Founded in 1989, Chlitina is a cosmetics company that has a beauty salon network of over 5,000 stores in markets including Taiwan, China and Vietnam.
Like many businesses in the service industry, the company was heavily impacted by the COVID-19 pandemic, especially in its largest market, China.
It was able to weather the crisis by adapting to the online migration and strategic sponsorship deals with partners such as the Shanghai International Film and TV Festival.
Speaking to CosmeticsDesign-Asia, CEO Ryan Chao said the company managed to finish the year on a positive note and even surpass pre-pandemic levels. “In a word, in such an adverse context, you may say the company’s performance over the past 12 months or so has been stellar.”
Over the past 18 months or so, it has become clear to the company that the focus of their skin care developments should emphasis on health.
Chao noted that he has been observing sales of health-related products and seen huge jumps on e-commerce platforms like JD.com, especially during shopping festivals like 6.18.
“Health and safety have become top keywords for beauty and skin care consumption. The new emphasis on healthy products and lifestyles brims with new opportunities. Experts point out that China's health industry will represent about 10 trillion Chinese yuan in 2021, of which 80% will be dedicated to health management and health consumption, and only 20% to medicine per se,” he said.
Beauty from inside out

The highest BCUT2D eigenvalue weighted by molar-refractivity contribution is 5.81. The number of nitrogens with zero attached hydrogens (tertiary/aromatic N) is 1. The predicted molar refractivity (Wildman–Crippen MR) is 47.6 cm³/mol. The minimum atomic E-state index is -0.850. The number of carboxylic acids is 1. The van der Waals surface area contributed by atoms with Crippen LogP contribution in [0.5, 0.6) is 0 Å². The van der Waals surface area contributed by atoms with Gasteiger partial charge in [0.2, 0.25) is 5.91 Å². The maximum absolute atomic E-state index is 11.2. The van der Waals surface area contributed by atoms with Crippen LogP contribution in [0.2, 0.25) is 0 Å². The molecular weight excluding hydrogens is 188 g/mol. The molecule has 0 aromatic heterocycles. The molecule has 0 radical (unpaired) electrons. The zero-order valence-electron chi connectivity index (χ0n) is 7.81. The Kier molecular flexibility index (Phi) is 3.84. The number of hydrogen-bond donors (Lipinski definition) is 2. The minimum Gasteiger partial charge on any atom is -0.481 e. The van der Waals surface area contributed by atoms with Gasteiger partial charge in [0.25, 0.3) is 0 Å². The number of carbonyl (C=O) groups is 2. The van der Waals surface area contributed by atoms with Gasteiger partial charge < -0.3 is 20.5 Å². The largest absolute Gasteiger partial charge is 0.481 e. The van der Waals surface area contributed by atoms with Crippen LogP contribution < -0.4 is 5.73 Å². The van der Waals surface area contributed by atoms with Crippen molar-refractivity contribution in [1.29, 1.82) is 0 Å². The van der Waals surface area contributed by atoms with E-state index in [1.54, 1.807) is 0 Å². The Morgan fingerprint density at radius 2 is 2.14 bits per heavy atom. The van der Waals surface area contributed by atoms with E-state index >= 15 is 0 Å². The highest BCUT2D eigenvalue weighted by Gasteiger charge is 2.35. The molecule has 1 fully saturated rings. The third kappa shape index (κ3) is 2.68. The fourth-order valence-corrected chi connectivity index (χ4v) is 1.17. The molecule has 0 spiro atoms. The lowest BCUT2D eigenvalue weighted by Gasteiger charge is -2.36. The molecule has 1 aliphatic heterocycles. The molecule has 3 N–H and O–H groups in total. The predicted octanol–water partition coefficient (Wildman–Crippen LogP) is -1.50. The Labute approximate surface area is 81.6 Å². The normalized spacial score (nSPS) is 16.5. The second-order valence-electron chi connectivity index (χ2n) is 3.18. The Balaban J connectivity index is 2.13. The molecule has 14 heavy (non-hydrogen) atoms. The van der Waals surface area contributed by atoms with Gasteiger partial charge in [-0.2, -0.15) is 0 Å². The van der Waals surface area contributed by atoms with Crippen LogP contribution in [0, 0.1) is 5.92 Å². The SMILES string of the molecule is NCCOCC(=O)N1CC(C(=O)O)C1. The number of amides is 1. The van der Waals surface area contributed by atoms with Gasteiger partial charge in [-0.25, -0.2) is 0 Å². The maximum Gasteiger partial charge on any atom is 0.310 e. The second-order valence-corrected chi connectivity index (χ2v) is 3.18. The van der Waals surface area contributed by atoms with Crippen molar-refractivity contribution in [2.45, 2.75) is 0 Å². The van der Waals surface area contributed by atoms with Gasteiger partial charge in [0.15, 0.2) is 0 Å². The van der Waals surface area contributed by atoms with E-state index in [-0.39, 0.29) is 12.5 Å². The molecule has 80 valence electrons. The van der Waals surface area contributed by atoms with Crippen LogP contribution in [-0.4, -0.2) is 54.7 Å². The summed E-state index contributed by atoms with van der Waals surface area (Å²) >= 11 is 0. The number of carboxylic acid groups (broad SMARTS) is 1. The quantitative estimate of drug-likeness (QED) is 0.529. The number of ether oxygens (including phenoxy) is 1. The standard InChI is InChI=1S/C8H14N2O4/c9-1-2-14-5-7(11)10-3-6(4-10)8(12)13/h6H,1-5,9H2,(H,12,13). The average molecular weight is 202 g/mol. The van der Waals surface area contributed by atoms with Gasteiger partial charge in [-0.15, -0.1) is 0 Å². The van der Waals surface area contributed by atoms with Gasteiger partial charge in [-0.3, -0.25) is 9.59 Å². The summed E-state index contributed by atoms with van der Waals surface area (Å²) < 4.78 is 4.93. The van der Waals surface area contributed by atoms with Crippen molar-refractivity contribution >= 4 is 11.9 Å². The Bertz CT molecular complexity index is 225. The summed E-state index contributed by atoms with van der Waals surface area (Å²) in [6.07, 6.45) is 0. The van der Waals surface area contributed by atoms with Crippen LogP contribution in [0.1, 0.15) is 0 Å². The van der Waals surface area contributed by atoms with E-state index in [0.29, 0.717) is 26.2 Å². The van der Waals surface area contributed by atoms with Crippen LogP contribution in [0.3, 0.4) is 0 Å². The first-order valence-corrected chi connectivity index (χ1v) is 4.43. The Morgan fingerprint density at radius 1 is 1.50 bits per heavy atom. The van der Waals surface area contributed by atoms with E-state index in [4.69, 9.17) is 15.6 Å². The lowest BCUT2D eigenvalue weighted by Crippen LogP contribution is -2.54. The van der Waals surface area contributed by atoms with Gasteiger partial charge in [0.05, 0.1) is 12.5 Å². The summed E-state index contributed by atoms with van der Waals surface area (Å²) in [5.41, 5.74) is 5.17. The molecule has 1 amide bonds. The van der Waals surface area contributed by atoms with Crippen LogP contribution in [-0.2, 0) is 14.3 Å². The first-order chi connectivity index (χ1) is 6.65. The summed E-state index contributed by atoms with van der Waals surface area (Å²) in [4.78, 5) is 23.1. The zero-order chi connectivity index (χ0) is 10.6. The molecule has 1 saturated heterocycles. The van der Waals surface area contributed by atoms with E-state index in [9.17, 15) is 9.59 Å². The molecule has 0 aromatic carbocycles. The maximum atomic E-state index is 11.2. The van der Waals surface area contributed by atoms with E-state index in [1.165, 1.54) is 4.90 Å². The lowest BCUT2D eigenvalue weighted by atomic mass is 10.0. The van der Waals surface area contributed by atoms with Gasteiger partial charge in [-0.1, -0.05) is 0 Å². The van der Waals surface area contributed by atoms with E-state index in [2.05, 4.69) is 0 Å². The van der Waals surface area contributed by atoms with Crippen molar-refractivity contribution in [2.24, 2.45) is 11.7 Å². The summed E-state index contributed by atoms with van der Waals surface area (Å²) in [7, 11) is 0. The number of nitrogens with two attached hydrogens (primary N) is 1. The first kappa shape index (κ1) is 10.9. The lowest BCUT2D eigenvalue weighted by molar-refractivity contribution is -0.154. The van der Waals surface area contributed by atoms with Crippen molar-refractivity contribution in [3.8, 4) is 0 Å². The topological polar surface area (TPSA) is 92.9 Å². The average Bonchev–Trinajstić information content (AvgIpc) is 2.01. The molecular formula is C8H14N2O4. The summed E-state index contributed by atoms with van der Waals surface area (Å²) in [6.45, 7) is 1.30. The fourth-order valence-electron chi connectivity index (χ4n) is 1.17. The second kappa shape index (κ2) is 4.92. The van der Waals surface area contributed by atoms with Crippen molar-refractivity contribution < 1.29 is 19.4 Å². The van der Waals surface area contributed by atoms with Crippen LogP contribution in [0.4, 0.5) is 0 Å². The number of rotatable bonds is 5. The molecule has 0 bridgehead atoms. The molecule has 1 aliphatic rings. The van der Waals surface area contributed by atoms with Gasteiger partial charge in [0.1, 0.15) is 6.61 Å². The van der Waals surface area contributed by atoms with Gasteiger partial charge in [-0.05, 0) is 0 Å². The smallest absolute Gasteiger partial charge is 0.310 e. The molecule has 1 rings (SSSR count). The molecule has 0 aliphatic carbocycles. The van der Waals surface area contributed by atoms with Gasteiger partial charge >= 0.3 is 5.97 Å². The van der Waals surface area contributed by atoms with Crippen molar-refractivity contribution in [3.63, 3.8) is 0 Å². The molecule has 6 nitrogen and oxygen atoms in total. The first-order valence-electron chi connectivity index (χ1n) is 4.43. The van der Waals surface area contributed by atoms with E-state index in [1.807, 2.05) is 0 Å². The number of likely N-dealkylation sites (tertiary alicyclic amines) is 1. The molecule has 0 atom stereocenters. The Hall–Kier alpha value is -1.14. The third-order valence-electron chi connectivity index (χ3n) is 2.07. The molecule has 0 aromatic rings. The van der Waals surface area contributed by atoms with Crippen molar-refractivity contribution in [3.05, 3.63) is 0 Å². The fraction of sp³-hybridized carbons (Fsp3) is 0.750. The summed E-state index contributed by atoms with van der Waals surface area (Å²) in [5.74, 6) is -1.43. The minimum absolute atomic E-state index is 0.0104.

Moving forward, the company believes beauty consumers will demand cosmetics focused on “life sciences and smart innovation”.
“Women are always investing more in their beauty, and skin care is an ever more important part of their budget,” said Chao.
In light of this, the company is concentrating future product development on three core elements: water, the human microbiome and regenerative medicine.
“The idea is to approach health and beauty from the inside out,” said Chao. “The human body is a mysterious ecological universe… It needs high-quality water, because water is the source of life; microflora balance is fundamental to health, and regenerative medicine aims at achieving the ultimate mystery of cell regeneration.
“The bottom line is that we are positioning ourselves not only as the largest beauty chain in Asia but also as an R&D and production company,” said Chao.
Last year, the company began working with Boston University and General Biologicals Corporation (GBC) to develop a patented antibacterial ingredient called P113+.
“We are particularly focusing on a patented antibacterial ingredient called P113+, which includes Histatin, the most efficient antibacterial protein in the human body. Histatin can inhibit bad bacteria very gently and effectively, while helping to retain good bacteria and to maintain the balance of the human flora,” said Chao.
Additionally, the company will leverage its partnership with Shanghai’s Tongji University, which helped to co-launch the Lifeng Regenerative Medical Research Institute.
“[The Lifeng Regenerative Medical Research Institute] is doing some important research work, namely on the extraction, preparation, and storage at very low temperatures of adipose-derived mesenchymal stem cells and exosomes,” said Chao.
This approach will focus on products other than topical skin care products, like the company’s own bottled water, Babulong Natural Mineral Water, which it claims is rich in trace elements that are beneficial for the body.
“It is a unique, naturally alkaline, water with a pH of 9, rich in minerals and trace elements that are essential for the human health. This water was awarded a Grand Gold Quality Award, the highest distinction, by the Monde Selection jury in Brussels, Belgium,” said Chao.